Users visit websites and use apps to get things done, so emphasize the content of interest to communicate with your audience. Avoid design pollution that decorates the UI with non-communicative elements.
The foundation of user experience is the difference between the people on the design team and the people using the product. You can't ask users to design, but you also can't ask the designers whether their own design will be easy for the target audience to use.
Some UX designers (and many clients) aim to "jazz up" the design to supposedly engage users. This usually backfires because extraneous design elements get in the way of users' tasks.
It isn’t a mystery that a large part of delivering a highly successful user experience is understanding what the customer wants/needs along with the cognition that consequently gets customers thinking about what they want/need.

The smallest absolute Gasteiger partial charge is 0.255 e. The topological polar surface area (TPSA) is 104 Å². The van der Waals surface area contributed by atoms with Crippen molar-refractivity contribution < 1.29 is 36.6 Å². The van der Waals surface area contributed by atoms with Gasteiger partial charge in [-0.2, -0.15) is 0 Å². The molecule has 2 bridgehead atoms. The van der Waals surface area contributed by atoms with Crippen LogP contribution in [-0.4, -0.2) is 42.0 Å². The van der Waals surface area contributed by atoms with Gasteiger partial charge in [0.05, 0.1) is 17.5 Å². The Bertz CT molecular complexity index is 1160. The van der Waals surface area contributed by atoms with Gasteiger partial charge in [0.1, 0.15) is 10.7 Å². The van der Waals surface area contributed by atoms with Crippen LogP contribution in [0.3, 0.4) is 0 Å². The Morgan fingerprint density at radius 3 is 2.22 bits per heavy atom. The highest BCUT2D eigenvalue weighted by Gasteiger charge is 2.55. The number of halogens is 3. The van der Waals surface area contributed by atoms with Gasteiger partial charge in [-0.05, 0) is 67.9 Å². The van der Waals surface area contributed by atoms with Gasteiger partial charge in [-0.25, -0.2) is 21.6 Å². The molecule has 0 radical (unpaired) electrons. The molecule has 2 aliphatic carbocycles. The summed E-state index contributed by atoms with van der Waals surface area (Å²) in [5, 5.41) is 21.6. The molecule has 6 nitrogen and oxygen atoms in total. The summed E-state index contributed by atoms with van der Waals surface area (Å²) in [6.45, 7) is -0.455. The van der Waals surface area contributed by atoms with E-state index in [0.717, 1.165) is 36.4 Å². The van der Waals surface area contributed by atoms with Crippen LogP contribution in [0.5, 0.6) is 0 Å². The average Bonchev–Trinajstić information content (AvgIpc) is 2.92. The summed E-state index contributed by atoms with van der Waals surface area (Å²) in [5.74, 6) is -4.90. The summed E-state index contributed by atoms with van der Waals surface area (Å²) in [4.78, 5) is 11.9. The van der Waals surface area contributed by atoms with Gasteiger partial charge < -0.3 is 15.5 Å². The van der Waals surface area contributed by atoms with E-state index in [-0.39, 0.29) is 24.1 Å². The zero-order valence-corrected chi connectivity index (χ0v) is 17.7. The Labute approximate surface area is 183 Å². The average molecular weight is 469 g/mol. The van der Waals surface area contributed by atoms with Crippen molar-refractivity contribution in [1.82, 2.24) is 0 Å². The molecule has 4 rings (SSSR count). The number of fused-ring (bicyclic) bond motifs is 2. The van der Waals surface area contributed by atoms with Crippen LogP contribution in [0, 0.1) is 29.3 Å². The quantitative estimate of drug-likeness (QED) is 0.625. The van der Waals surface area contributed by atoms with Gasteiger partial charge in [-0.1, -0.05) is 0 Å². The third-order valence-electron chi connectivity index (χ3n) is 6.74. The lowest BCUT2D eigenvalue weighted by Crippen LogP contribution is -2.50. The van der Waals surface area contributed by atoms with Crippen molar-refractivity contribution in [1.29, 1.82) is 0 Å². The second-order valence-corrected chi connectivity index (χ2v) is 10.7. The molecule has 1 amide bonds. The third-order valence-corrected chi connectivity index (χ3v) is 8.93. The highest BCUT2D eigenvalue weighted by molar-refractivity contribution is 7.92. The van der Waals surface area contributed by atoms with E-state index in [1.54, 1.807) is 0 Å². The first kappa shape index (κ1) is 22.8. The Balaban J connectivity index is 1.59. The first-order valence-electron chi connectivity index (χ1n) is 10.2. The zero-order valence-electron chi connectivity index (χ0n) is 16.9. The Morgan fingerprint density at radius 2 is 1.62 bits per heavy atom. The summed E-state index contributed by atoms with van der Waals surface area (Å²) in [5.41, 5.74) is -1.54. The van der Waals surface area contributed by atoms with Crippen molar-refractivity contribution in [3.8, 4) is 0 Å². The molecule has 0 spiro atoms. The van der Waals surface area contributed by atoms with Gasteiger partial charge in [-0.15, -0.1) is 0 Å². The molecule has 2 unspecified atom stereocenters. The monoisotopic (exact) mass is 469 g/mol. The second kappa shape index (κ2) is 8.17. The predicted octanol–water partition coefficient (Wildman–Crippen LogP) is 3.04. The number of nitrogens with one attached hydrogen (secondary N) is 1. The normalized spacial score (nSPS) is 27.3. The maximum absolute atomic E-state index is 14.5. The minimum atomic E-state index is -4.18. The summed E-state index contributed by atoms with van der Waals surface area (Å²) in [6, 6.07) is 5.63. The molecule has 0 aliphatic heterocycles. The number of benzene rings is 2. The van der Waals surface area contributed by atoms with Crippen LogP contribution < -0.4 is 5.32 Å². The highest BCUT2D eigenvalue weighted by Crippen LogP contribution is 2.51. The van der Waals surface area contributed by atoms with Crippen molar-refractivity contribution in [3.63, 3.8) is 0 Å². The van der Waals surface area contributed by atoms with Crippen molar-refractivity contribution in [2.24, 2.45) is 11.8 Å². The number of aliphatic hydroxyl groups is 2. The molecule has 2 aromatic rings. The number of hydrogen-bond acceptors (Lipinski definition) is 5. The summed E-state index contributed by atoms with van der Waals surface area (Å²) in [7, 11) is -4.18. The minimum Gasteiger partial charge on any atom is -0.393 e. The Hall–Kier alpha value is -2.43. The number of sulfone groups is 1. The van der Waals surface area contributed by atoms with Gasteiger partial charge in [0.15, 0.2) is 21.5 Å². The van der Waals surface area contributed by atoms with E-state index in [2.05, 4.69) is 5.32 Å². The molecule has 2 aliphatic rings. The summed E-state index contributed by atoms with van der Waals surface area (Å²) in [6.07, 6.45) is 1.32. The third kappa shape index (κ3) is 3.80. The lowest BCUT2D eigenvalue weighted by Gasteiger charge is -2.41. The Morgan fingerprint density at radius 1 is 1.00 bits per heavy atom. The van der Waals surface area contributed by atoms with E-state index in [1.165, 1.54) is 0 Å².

Whether we’re looking at The Correspondent, the world atlas or the national news, migration across the Mediterranean is depicted on maps as thick red arrows heading towards us. Far more than we realise, these arrows define how we view migration. Can that be changed?
"This article presents three experiments (total N = 1718) investigating the possibility of familiarity backfire within the context of correcting novel misinformation claims and after a 1-week study-test delay."
Summary: Design elements that appear similar in some way — sharing the same color, shape, or size — are perceived as related, while elements that appear dissimilar are perceived as belonging to separate groups.